What were your main sources of inspiration for the project?

I wanted the bathroom to feel like it connected with the outside space. We’re surrounded by mature trees that are the backdrop to the bathroom – like a living wallpaper enjoyed through the large expanse of glass. The space needed to feel airy and fresh to create that feeling of almost floating among those trees.

Which Bert & May products did you use?

I had been swooning over the Bert & May website from the beginning of the project; I knew I wanted encaustic tiles to bring in that beautiful organic ‘chalky’ look. The Green Majadas were a clear favourite: the green chimes with the outside space and the geometric design is bold and timeless. Each tile is handmade, and in my opinion, that exquisite attention to detail shines through.

What do you think they add to the space?

Oh, they are without doubt, the hero of the bathroom! It’s quite a luxurious room anyway because of the large expanse of windows and the space (it certainly feels larger than it needs to be, which gives it a sense of joyful decadence), but the stand-out element of the room is the tiles. Running them up the shower wall elevates the design of the room and gives a sense of flow and unification. It makes the space seem even bigger.

How did you hear about Bert & May?

I think it was probably via Pinterest. I must have seen a beautiful bathroom and followed the links to discover who supplied the tiles and found the company that way. Now I know the brand, I wouldn’t use anyone else! Bert & May is always on my mood boards when I’m sharing ideas with clients. I know that the products are high quality and the designs and colour palette are beautiful, and always a little unusual, and clients will be delighted with the end result. I only have to present my client with a sample of a tile, and they’re sold!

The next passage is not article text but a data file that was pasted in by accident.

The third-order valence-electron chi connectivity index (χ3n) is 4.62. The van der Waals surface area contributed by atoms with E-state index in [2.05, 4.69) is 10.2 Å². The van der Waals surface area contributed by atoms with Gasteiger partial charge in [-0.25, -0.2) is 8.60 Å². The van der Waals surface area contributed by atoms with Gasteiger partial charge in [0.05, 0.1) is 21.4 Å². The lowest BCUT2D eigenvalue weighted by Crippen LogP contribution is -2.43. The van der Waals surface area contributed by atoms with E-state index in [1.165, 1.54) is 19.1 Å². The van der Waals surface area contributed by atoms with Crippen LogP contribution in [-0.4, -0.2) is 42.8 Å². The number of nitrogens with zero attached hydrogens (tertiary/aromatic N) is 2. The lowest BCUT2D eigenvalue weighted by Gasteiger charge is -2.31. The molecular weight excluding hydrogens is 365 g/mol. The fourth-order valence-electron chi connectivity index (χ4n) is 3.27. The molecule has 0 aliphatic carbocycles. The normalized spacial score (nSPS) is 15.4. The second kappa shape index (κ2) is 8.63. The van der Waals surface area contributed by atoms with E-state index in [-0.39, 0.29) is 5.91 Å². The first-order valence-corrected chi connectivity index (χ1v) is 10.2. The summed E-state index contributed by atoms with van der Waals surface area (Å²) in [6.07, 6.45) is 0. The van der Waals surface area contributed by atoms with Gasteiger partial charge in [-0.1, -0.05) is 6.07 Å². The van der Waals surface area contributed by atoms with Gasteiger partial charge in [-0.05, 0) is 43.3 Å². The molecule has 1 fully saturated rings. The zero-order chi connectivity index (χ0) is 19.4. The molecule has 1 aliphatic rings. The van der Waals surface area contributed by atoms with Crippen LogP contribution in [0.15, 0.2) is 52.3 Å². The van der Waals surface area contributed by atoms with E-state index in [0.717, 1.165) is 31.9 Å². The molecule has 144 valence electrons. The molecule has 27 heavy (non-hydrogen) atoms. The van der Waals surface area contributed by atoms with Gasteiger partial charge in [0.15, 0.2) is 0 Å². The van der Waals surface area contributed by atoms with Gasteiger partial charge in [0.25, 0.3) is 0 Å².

You used to run an antiques business – do you still have a passion for antiques?

Yes! I still love antiques and can’t drive past an antiques shop without stopping to have a little look inside. You just never know what you’re going to discover. It’s thrilling.

I always include vintage and antique items in my room designs for clients, and my own house is full of treasures that I have picked up from antique fairs, flea markets and even car boot sales. I’m not an antiques snob, I like quirky items which intrigue me or make me smile.

Do you have any advice for novices who would like to include antique pieces in their homes but don’t know where to start?

My top tip is to visit a big antiques fair where you can browse many different stalls without any obligation to buy. runs big fairs around the country and they’re always fun to visit. For anyone near London, is a must – the events run twice a month and are a lovely way to spend a morning. Also, my lovely pal (with whom I ran my little antiques shop) has a wonderful online shop – / @rocktheheirloom and she also sources items for clients which is a godsend if you’re searching for something specific

Where are your go-to spots for amazing interior finds?

For wallpapers, I’m never disappointed by Christopher Farr; for (non-vintage) furniture, I love Loaf sofas and anything from Heal’s. I’m obsessed with The Rug Company and now have five of their designs in my own home. For window dressings, I recommend Hillarys –I’m an ambassador for the company and have been very lucky to trial and test many of its products in my house, and I’m so impressed by the range and quality.

Follow @housewithblueshutters for more information about Suzie and how to hire her home for photo, TV and film shoots.